Guest Blog: Is GRAIL the “holy grail” of cancer screening?

By Dr. Ronald Adler, Associate Professor, University of Massachusetts Medical School

In 2016, the DNA-sequencing company Illumina made headlines for launching GRAIL, a health care start-up with the goal of creating a blood test that can detect all types of cancer before symptoms arise. In the following years, GRAIL and many other companies have presented initial results of tests that detect the DNA of cancer tumors in the blood, growing the anticipation for usable tests.

Last week, GRAIL’s chief medical officer Dr. Josh Ofman presented an update on their work for the American Society of Clinical Oncology (ASCO) Annual Meeting, ushering in what he calls a “New Era of Early Cancer Detection.” Many aspects of this project seem impressive: Their blood test can reportedly detect more than 50 cancers, and identify their location in the body, with a false positive rate of less than 1%.

Yet there is still reason to be wary of the promises of GRAIL and other “liquid biospy” companies. GRAIL’s mission is based on the belief that detecting cancer early leads to cures. However, while this is true for some individuals and despite the popularity of the phrase “early detection saves lives,” this has not been clearly shown for most cancer screening programs (with the notable exception of cervical cancer screening). At best, some of our cancer screening programs have demonstrated cancer-specific mortality benefits, but not all-cause mortality benefits. The reasons for this are numerous, but the key contributors are improved cancer treatments, which render early detection less impactful, and the fact that harms associated with screening (testing complications, false positives, overdiagnosis, and overtreatment) typically offset the benefits in a population.

While GRAIL’s low false positive rate is encouraging, we should also be concerned about the downstream effects of the true positives. Not all cancers are equally dangerous. Some types of cancer will never grow or cause harm (turtles), some are so aggressive that they are fatal no matter how early they are caught (grenades), and some cancers could be lethal but also treated successfully if found early (bears).

The ideal cancer screening program would help us find only the bears, because the point of cancer screening is to save lives through early detection, not merely to find more cancers. But so far, our cancer screening tools have been inadequate at distinguishing between these types of cancer. Research from the past several decades has shown that for many types of cancer, screening has increased the incidence (how much cancer we find) but not changed mortality (how many people die of cancer). To the extent we have seen reduced cancer mortality rates, most experts agree that these are mainly due to lifestyle changes and improved cancer treatments, not screening.

Dr. Ofman also falls into the trap of lead-time bias by citing five-year survival rates as evidence of screening benefit. He writes,”a person whose cancer is found before it has spread to other parts of the body is more than four times as likely to survive five years than a person diagnosed with advanced disease.” Some cancers, the indolent “turtles, would never cause harm and are destined to never spread, so five-year survival rate is not a useful measure of the value or utility of a screening program. A patient could be diagnosed with cancer earlier in the course of their disease, live for five more years, but still die of the cancer at the same age as someone diagnosed later.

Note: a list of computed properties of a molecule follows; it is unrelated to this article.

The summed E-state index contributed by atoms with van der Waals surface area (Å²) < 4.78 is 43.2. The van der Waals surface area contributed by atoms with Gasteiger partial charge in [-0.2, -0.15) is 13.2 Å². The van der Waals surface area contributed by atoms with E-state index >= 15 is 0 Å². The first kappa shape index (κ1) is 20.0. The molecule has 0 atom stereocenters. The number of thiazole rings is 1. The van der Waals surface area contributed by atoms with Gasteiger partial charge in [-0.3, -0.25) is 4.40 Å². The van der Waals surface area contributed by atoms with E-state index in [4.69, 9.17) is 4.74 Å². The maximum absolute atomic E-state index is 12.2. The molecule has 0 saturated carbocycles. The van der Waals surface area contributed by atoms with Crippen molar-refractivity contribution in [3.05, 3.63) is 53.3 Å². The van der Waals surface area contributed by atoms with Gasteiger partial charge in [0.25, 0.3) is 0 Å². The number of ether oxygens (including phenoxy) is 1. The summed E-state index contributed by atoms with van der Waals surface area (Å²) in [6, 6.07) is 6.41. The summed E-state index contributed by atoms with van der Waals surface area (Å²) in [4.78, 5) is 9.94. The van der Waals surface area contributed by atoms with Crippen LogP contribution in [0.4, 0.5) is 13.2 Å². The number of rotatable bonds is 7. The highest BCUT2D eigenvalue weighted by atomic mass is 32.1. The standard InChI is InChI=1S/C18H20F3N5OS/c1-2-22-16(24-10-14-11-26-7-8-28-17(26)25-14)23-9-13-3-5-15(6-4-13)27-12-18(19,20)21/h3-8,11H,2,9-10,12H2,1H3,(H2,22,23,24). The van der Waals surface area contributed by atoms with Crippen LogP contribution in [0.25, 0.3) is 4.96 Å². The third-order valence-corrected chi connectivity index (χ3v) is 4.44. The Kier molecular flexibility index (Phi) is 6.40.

To properly judge the value of a screening program, we need to look at mortality rates, and careful consideration needs to be given to the heterogeneity of cancer.  Finding cancers for which no treatment is needed (turtles) or cancers for which we have no effective treatment (grenades) does more harm than good.  A true advancement would be a test that helps us distinguish for example, an indolent prostate cancer from an aggressive one.  Can their test do that?

Finally, we need to honor the voices of our patients.  Though this is “only a blood test,” it represents a high-risk procedure, because the stakes are very high.  Diagnosing patients with grenade- or turtle-type cancers transforms them from people to patients with no mortality benefit and a great deal of associated physical, psychological, and financial harms. 

There has been a growing movement towards prioritizing shared decision-making (SDM) before proceeding to elective procedures such as cancer screening. This is now considered standard of care for prostate cancer screening, and Medicare requires it for lung cancer screening. A Cochrane review has demonstrated the utility of decision aids for facilitating effective SDM. (For a primer on SDM, a review of cancer screening, and a variety of decision aids, consider Cancer Screening Decisions: A Patient-Centered Approach.)

Patients should be fully informed of the balance of risks and benefits before agreeing to such testing; if properly informed, it is likely that many patients would decline such a test. Perhaps more importantly, such testing should not be approved until mortality benefits are demonstrated.